INTERVIEW / Film Noiret: Chris Peachment meets the French actor Philippe Noiret on the set of his latest film, Max et Jeremie

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The Independent Culture
AT A SMALL crossroads in the shadow of the Eiffel Tower, obligingly closed down by the police, the filming of Max et Jeremie is continuing well into the night. Taken from the novel Max Trueblood and the New Jersey Desperado by the American thriller writer Terry White, it is the story of two hit-men, the one sent to kill the other. He changes his mind and becomes his apprentice instead.

It is the sort of dark tale that the French adore. They translate them into the popular Serie Noire imprint and then film them, transposed to the not terribly mean streets of Paris. At the crossroads, a fine drizzle is doing its bit towards the required note of moodiness; the streets have an ugly slick to them, and the film crew is getting grumpy.

Suddenly, the actor Christopher Lambert erupts from a doorway. He hurtles across the pavement and ducks behind a car as a fusillade of bullets ricochets off the car's roof. This is rather less dramatic than it might be, because the gunshots and that familiar whine of the ricochet will be added later on the soundtrack. So what is threatening Lambert is a series of little fizzing splutters, like a row of indoor fireworks.

Never mind. Lambert being Lambert, he makes a meal of it, sprinting off into the night doubled over to make a hard target. He is pursued by a speeding Range Rover with a camera on it. A few days ago, he suffered severe burns on his feet after he ran too close to an explosion. It doesn't seem to have slowed him up, however. After four more takes, he is still dashing into the night, being terribly physical.

Inside the foyer of a nearby hotel, Philippe Noiret, who plays Max, the older hit-man, is doing what he does best. Puffing contentedly on a huge cigar, he reclines in an armchair, loosens his cardigan and generally exudes an air of benign inactivity. 'So, tell me,' he begins, 'How is my old friend Peter O'Toole?' I report that the man has recently finished a successful run in the West End as the dedicated piss-artist Jeffrey Bernard. It seems an unusual friendship.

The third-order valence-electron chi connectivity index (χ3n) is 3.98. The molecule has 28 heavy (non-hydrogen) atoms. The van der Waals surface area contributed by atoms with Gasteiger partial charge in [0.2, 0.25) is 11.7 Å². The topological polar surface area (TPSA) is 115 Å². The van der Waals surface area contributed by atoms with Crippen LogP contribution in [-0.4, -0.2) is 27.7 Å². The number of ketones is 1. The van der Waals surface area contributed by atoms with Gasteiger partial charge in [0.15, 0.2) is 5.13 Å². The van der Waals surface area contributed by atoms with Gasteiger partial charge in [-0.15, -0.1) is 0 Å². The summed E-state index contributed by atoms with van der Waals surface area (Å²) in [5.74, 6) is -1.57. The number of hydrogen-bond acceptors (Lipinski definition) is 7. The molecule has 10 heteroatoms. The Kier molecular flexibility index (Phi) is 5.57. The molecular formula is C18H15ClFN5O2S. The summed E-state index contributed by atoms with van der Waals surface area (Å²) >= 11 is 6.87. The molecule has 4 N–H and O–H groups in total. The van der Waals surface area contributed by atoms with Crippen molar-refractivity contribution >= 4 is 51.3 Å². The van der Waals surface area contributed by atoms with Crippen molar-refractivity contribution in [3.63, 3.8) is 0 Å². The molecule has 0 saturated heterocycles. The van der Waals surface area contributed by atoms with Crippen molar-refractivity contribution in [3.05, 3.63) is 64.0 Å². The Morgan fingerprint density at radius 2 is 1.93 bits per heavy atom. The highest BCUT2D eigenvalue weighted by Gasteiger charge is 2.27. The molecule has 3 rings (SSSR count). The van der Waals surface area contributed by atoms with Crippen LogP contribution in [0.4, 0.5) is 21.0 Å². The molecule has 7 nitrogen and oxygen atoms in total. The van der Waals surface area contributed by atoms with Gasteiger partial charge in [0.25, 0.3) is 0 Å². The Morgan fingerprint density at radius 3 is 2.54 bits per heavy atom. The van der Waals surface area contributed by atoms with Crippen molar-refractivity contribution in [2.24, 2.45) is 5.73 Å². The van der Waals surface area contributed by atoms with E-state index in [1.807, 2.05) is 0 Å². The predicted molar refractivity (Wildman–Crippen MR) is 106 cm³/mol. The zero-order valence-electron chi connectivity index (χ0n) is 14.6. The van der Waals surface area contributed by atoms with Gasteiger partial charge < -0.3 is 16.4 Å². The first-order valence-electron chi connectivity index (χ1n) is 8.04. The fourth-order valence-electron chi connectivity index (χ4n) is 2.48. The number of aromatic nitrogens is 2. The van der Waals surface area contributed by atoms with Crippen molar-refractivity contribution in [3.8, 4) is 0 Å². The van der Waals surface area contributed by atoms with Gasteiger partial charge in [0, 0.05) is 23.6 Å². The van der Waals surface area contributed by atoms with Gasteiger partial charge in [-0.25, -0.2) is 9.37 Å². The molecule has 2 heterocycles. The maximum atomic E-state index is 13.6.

'We met 20 years ago, somewhere up the Orinoco, making a film called Murphy's War. It was not a great success,' he says with a mournful air of resignation. 'In fact it completely flopped worldwide. Except for Dublin. I suppose any film with Murphy in the title will do well in Dublin.' Has he kept in touch with O'Toole since? 'Yes, the way we do it is by interview. Whenever he is interviewed by a French journalist he asks after me, and I do the same whenever I am interviewed by an Englishman. Thus we keep reading about each other over the years.'

There is a marvellous note of lugubriousness about Noiret. It is a quality he adjusts for films of different mood, but which never completely leaves him. Apparently detached, even calm, Noiret has a consistency about him which enables him to find something of himself in every role without histrionic striving. He was a great popular success as the corrupt flic in Le Cop, happily bashing suspects over the head with a telephone directory and urging his partner to shoot a bullet through the ample roll of flesh around his middle in order to fake an alibi. And he pulled in even larger audiences playing the blind projectionist in Giuseppe Tornatore's syrupy Cinema Paradiso.

'It is good to play characters who are blind or deaf or dying. Never fails. It was a very sentimental film, but . . . (massive Gallic shrug) people do like that.'